Utah State basketball: Aggies, Wolf Pack to renew rivalry
Over the years, the war between Utah State and Nevada has had its cease-fires. But by coincidence or perhaps by some unseen force, the rivalry always seems to find ways to rekindle.
In the battlegrounds of the Big West and the Western Athletic Conference, the Wolf Pack became one of the Aggies' toughest fights. The two teams seemed to be consistently near the top all the time. Most of the games mattered. Many were close.
It was perhaps surprising, then, to hear Stew Morrill talk about the storied history between the two teams and suddenly seem unsure if the rivalry would resume the intensity it once had.
"There was a time in [the WAC] when we were both battling for the top," Morrill said. "I think it's hard to predict where the rivalries will fall in this league as time goes on. We just don't know."
This weekend may set the tone for just how the rivalry continues. The scene appears to be set for another grudge match between Utah State (11-3, 1-1) and Nevada (8-8, 3-0)
Just prior to conference play, it appeared the Wolf Pack didn't have much of a follow-up for their last-place finish in their first year in the Mountain West. But with a few key additions eligibility for center A.J. West and the return of a healthy Marqueze Coleman Nevada has rolled to a 3-0 start.
Utah State itself has benefited from the recent reinstatement of Jarred Shaw, who has helped balance out the Aggies on offense. When Utah State is playing its best, it can be coldly efficient on the attack: The team shoots 43 percent from 3-point range, outrebounds opponents by more than 11, and assists on nearly 70 percent of its field goals.
"They're a good team, and we're a pretty good team ourselves," Preston Medlin said. "It could be a rivalry again, I think. We're just trying to see how this one game goes."
At the Lawlor Events Center, where the Wolf Pack have won 79 percent of their games, even a few current Aggies have tasted defeat. The last was brutal: a 53-52 loss in which Deonte Burton knocked down a game-winning 3-pointer in Medlin's face.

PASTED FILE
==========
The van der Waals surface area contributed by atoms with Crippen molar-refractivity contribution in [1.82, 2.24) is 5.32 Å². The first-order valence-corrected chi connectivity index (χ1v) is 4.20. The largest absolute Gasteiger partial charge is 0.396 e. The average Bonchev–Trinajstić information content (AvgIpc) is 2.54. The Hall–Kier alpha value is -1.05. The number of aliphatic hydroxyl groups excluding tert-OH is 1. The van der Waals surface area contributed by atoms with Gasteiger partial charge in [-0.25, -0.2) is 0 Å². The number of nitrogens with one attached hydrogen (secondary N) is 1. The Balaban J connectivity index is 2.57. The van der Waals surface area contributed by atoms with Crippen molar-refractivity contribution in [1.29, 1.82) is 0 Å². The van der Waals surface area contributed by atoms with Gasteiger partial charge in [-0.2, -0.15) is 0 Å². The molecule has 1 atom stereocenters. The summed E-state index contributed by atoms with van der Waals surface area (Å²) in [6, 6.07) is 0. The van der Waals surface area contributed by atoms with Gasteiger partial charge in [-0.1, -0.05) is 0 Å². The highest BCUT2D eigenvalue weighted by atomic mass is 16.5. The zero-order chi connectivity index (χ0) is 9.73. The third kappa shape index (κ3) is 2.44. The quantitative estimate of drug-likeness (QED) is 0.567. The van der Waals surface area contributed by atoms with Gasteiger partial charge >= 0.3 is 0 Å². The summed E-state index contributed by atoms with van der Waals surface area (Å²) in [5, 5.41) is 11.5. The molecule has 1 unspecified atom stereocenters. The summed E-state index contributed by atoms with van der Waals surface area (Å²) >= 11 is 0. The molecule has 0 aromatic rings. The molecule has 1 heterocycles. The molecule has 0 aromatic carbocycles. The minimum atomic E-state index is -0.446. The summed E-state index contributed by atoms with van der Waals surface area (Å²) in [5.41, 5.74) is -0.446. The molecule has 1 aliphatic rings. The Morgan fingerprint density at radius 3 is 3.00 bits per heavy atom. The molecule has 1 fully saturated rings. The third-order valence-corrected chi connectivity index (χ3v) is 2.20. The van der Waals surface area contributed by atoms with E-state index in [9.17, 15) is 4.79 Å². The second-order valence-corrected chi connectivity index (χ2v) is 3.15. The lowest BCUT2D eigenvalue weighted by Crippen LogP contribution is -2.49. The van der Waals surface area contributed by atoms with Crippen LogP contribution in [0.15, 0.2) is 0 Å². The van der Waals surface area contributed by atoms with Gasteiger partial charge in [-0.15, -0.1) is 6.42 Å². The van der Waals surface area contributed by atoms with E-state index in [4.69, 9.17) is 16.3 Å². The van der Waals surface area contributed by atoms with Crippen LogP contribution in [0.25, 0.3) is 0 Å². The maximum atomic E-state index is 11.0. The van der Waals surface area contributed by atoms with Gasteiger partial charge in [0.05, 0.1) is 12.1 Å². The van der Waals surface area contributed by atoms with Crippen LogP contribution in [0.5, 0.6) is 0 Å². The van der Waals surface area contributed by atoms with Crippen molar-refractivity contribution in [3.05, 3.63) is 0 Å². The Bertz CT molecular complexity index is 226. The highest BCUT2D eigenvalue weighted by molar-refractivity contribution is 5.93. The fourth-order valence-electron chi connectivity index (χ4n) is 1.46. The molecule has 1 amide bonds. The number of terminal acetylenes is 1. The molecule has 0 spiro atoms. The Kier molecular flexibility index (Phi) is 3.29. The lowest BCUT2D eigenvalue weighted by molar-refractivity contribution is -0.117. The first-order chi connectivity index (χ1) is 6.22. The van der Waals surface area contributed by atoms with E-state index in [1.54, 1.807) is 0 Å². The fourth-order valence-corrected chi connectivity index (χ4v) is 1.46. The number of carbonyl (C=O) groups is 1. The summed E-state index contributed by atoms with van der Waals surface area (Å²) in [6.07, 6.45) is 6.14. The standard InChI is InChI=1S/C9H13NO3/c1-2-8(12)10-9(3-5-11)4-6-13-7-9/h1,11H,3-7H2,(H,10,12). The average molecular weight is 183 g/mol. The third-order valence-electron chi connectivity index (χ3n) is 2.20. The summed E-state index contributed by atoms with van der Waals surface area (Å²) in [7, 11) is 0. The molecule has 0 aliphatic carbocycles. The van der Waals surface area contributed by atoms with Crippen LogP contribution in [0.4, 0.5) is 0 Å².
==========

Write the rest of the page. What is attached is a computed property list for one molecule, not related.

"I think having that experience will help," junior forward Ben Clifford said. "We know that environment down there. We know that these two teams have a pretty good history. They've played some legendary games at the Spectrum."
Utah State went 10-7 against the Wolf Pack as a WAC foe. That included a conference debut win at Lawlor, a 2007 overtime win at home over then-ranked Nevada, and a string of five straight victories in the 2009-2011 heyday. It also included a 2-1 tournament record against the Wolf Pack.
Some of the loudest games ever at the Spectrum came against Nevada. But will it be the same again?
The Aggies and the Wolf Pack were both picked to be middle-of-the-road Mountain West teams, but with the league looking a little weaker than expected, there could be wiggle room. Higher stakes in conference play could build this interstate battle to where it once was.
A good game or two to start up again wouldn't hurt either.
Utah State at Nevada
O At Lawlor Events Center, Reno, Nev.
Tipoff •Â Saturday, 6:05 p.m.
Radio •Â 1280 AM
Records •Â USU 11-3, 1-1; UNR 8-8, 3-0
Series history • USU leads 32-14
Last meeting • UNR 53, USU 52 (Feb. 2, 2012)
About the Aggies • Utah State currently ranks top 10 nationally in 3-point percentage (No. 4, 43.0 percent), assists per game (No. 5, 18.1 apg), and rebounding margin (No. 6, plus-11.3). â¦ Senior guard Preston Medlin is No. 5 nationally with a 3.87 assist-to-turnover ratio. â¦ Utah State has a 13-11 record against Nevada on the road.
About the Wolf Pack •Â Nevada has won three games in a row for the first time in Mountain West play and the first time in 29 games. â¦ Senior guard Deonte Burton leads the Mountain West with 22.3 points per game, good for No. 8 in the country. â¦ The Wolf Pack blocked 10 shots against UNLV, including a team-high five by center A.J. West.